Few short notes originally published in Le Monde specimen about legibity basics.

Small capitals

Small capitals are especially designed to optically align with the x-height. Certain programs have the option of false and æsthetically incorrect small capitals, which are produced mathematically. This is one of many reasons small capitals are offered in all basic weights & italics, on the whole, for the Le Monde family.

Example of small capitals (in outline) superimposed & enlarged to the height of large capitals in pale orange.


For better contrast, the design of the italics must be different. This is the case in both the serifed and sans serif versions.

Below, a comparison between the roman, an electronically obliqued version of the roman, & a true italic, the later is also designed more condensed and lighter.

Le Monde Sans and Le Monde Livre: Roman, Wrong Italic, Real Italic.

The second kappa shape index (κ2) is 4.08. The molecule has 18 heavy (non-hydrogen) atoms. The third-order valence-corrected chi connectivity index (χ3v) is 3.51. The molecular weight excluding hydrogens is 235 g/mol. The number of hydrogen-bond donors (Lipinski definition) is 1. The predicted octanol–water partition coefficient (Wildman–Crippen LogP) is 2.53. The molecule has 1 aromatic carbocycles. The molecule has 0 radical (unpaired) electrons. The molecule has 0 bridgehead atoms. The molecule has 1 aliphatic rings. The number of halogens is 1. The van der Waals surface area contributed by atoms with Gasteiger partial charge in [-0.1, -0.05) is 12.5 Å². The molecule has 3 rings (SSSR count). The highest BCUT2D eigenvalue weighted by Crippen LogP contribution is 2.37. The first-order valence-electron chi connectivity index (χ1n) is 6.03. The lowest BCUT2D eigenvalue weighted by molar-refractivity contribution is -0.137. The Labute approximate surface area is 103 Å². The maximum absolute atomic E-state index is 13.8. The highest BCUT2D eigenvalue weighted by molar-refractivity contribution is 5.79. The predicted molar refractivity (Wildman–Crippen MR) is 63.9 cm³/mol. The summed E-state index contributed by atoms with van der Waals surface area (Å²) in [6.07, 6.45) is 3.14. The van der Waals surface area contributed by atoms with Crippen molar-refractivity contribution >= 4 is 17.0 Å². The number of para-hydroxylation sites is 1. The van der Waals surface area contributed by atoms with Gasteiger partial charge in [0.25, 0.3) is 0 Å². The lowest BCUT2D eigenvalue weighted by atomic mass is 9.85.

Upright axis, oblique axis

Upright axis, oblique axis. Why do faces with an upright axis appear less substantial than those with an oblique axis? The forms of the typefaces with an upright axis are static & vertical, while typefaces with an oblique axis are, in contrast, dynamic and horizontal. This can be seen with the letter “e” here: in identical areas, the face with an oblique axis seems to have a larger interior. It can, in this way, appear more open during the reading process.

Vertical axis/Oblique axis.


When in the process of reading, the retina is fixed on the top third of the lowercase letter. This is why open typefaces are easier to read. The forms differentiate each letter more explicitly. Below is a comparison between Univers, designed in 1957 by Adrian Frutiger, & Le Monde Sans.

Univers compared to Le Monde Sans


By Jean François Porchez. Initially published in the Le Monde Specimen (1997).